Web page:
A couple of weeks ago now, I mentioned getting a bit intrigued by the upcoming Aelf release for Age of Sigmar that is centred around the return of Morathi to the Mortal Realms. Well, I couldn’t contain my excitement, and picked up a Blood Coven box that I promptly spent a Saturday afternoon building up as a Cauldron of Blood. What an impressive miniature, that is!

However, I’ve been casting about since, building and half-heartedly painting a number of different things, never really getting anywhere. So, as the Daughters of Khaine are the new hotness right now, I thought I’d spend some time going through the various Warhammer Community articles and reading up on these beautiful and impressive new miniatures! Well, why not, right?

Morathi Daughters of Khaine

So then.

The witch aelves of Morathi all serve the elvish god of battle, Khaine, though few are aware that the god did indeed die when the World That Was was destroyed. They are led by Morathi, who was instrumental in the capture of the Chaos god, Slaanesh. With the Dark Prince’s capture, the lost aelven souls were released, and Morathi was rewarded with terrible power, which she has used to re-make the witch aelves in new and interesting forms.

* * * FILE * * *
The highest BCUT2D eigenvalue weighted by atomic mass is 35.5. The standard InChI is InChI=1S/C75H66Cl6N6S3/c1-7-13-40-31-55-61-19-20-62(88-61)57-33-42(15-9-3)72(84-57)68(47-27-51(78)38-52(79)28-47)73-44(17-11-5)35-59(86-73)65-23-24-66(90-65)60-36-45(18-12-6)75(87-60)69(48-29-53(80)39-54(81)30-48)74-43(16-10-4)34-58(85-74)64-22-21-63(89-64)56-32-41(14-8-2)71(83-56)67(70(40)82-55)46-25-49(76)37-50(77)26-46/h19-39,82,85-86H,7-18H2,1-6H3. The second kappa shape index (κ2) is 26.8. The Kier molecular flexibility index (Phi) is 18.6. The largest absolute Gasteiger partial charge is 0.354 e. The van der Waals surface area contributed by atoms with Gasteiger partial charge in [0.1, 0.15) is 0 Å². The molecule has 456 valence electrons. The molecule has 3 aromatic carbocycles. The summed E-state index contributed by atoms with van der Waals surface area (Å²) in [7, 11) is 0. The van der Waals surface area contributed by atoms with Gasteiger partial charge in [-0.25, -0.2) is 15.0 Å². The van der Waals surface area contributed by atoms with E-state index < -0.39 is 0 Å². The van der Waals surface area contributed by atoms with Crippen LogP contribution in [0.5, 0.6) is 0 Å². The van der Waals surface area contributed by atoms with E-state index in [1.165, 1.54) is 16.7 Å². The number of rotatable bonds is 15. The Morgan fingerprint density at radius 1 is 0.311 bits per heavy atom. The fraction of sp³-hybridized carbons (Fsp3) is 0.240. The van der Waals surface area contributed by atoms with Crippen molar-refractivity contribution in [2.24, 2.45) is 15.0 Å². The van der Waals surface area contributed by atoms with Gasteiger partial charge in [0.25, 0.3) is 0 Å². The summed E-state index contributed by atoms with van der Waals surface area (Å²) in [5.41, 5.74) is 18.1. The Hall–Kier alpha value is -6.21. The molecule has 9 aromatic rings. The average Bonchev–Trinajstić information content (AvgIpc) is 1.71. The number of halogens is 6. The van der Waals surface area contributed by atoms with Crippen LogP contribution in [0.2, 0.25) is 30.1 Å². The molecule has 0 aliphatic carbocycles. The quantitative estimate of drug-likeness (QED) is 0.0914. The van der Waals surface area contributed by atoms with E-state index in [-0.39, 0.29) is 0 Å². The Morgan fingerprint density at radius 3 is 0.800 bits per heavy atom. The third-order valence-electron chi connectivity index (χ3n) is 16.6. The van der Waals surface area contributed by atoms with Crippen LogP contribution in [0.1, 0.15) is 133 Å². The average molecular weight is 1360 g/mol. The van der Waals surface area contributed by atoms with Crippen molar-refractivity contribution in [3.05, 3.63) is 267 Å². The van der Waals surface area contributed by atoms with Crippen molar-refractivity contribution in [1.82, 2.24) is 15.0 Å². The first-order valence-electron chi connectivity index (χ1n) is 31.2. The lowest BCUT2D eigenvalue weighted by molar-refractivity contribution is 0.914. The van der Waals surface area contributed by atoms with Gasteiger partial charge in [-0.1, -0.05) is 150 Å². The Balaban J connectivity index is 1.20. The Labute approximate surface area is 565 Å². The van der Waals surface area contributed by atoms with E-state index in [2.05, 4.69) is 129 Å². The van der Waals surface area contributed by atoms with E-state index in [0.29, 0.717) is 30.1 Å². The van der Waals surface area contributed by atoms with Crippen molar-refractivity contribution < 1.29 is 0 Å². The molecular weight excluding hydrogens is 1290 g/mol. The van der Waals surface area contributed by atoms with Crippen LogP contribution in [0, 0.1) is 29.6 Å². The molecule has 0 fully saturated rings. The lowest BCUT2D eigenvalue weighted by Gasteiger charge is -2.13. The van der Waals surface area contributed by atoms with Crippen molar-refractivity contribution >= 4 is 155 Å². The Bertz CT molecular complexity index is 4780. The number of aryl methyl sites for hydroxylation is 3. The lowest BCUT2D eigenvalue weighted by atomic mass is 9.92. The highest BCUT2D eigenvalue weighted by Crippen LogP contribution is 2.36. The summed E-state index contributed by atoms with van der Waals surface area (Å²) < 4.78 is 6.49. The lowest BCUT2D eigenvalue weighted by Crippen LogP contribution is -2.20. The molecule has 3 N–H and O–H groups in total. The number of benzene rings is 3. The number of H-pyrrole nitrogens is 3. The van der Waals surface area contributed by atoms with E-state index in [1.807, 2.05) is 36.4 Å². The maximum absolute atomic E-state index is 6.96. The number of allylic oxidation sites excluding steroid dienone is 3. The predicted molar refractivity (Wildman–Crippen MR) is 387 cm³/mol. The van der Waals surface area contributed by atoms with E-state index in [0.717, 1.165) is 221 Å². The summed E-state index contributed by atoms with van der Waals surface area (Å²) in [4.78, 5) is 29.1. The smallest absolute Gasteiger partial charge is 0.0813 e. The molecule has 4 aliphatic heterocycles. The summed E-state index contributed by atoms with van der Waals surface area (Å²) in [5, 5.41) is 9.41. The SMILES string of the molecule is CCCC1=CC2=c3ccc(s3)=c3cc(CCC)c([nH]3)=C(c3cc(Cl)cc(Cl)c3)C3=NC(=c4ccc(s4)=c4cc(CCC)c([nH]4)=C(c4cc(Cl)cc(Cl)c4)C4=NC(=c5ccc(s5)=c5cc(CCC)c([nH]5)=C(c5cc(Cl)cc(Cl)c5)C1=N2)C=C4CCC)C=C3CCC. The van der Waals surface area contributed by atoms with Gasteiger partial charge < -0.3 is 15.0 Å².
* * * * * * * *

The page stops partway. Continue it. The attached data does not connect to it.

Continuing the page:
It all sounds rather magnificent, I have to say! I’m quite intrigued by the Slaanesh connection, for sure, but the subterfuge that emerges from Morathi’s story is particularly compelling. It’s also really awesome that she is a single character that comes with two models for two versions of herself – the only other character in Warhammer that I’m aware of with this sort of twin-aspect is Orikan the Diviner, the Necron Cryptek who can attempt to become Orikan Empowered, though with the same model. Not so for Morathi, who has her “regular” look as High Oracle of Khaine, and her demonic-snake look as The Shadow Queen:

And what a look it is, as well! She’s huge, if those Witch Aelves are anything to go by! She transforms from her regal form to that of the big snake if she has taken wounds, which is quite thematic as it shows her rage breaking through her sorcerous concentration. She is reportedly quite the beast in combat, though I think the High Oracle form is to be preferred for the command abilities she possesses. At any rate, it sounds fantastic as a mechanic, and the coolness factor of having a general with two such stunning models is really quite something!